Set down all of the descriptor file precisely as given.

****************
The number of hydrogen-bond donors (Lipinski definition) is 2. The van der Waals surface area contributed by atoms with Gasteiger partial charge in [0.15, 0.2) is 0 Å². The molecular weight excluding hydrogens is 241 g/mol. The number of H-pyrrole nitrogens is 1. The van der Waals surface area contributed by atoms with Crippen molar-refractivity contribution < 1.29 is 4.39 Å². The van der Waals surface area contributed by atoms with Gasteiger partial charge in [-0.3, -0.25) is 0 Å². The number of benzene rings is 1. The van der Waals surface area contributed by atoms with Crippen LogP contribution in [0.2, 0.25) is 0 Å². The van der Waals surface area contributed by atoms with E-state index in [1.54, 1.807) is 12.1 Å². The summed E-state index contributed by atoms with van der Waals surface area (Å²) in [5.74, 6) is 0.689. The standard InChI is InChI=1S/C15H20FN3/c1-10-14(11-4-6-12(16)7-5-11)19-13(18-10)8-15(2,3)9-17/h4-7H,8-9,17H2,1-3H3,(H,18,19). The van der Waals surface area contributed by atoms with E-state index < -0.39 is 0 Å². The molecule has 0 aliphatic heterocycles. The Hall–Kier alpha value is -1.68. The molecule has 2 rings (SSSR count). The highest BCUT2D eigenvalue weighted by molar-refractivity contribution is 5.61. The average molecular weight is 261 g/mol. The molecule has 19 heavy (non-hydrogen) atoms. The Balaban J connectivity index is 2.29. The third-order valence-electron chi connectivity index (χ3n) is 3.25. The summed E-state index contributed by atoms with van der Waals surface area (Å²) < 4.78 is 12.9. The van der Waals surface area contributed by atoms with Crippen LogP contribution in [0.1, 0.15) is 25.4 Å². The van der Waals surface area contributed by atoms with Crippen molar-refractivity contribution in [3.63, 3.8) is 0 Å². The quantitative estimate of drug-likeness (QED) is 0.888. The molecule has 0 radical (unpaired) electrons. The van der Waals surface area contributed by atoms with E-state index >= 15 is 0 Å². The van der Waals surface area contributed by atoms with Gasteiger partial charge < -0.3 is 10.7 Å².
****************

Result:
The number of hydrogen-bond donors (Lipinski definition) is 2. The van der Waals surface area contributed by atoms with Gasteiger partial charge in [0.15, 0.2) is 0 Å². The molecular weight excluding hydrogens is 241 g/mol. The number of H-pyrrole nitrogens is 1. The van der Waals surface area contributed by atoms with Crippen molar-refractivity contribution < 1.29 is 4.39 Å². The van der Waals surface area contributed by atoms with Gasteiger partial charge in [-0.3, -0.25) is 0 Å². The number of benzene rings is 1. The van der Waals surface area contributed by atoms with Crippen LogP contribution in [0.2, 0.25) is 0 Å². The van der Waals surface area contributed by atoms with E-state index in [1.54, 1.807) is 12.1 Å². The summed E-state index contributed by atoms with van der Waals surface area (Å²) in [5.74, 6) is 0.689. The standard InChI is InChI=1S/C15H20FN3/c1-10-14(11-4-6-12(16)7-5-11)19-13(18-10)8-15(2,3)9-17/h4-7H,8-9,17H2,1-3H3,(H,18,19). The van der Waals surface area contributed by atoms with E-state index < -0.39 is 0 Å². The molecule has 0 aliphatic heterocycles. The Hall–Kier alpha value is -1.68. The molecule has 2 rings (SSSR count). The highest BCUT2D eigenvalue weighted by molar-refractivity contribution is 5.61. The average molecular weight is 261 g/mol. The molecule has 19 heavy (non-hydrogen) atoms. The Balaban J connectivity index is 2.29. The third-order valence-electron chi connectivity index (χ3n) is 3.25. The summed E-state index contributed by atoms with van der Waals surface area (Å²) < 4.78 is 12.9. The van der Waals surface area contributed by atoms with Crippen LogP contribution in [0.1, 0.15) is 25.4 Å². The van der Waals surface area contributed by atoms with Crippen molar-refractivity contribution in [3.63, 3.8) is 0 Å². The quantitative estimate of drug-likeness (QED) is 0.888. The molecule has 0 radical (unpaired) electrons. The van der Waals surface area contributed by atoms with E-state index >= 15 is 0 Å². The van der Waals surface area contributed by atoms with Gasteiger partial charge < -0.3 is 10.7 Å².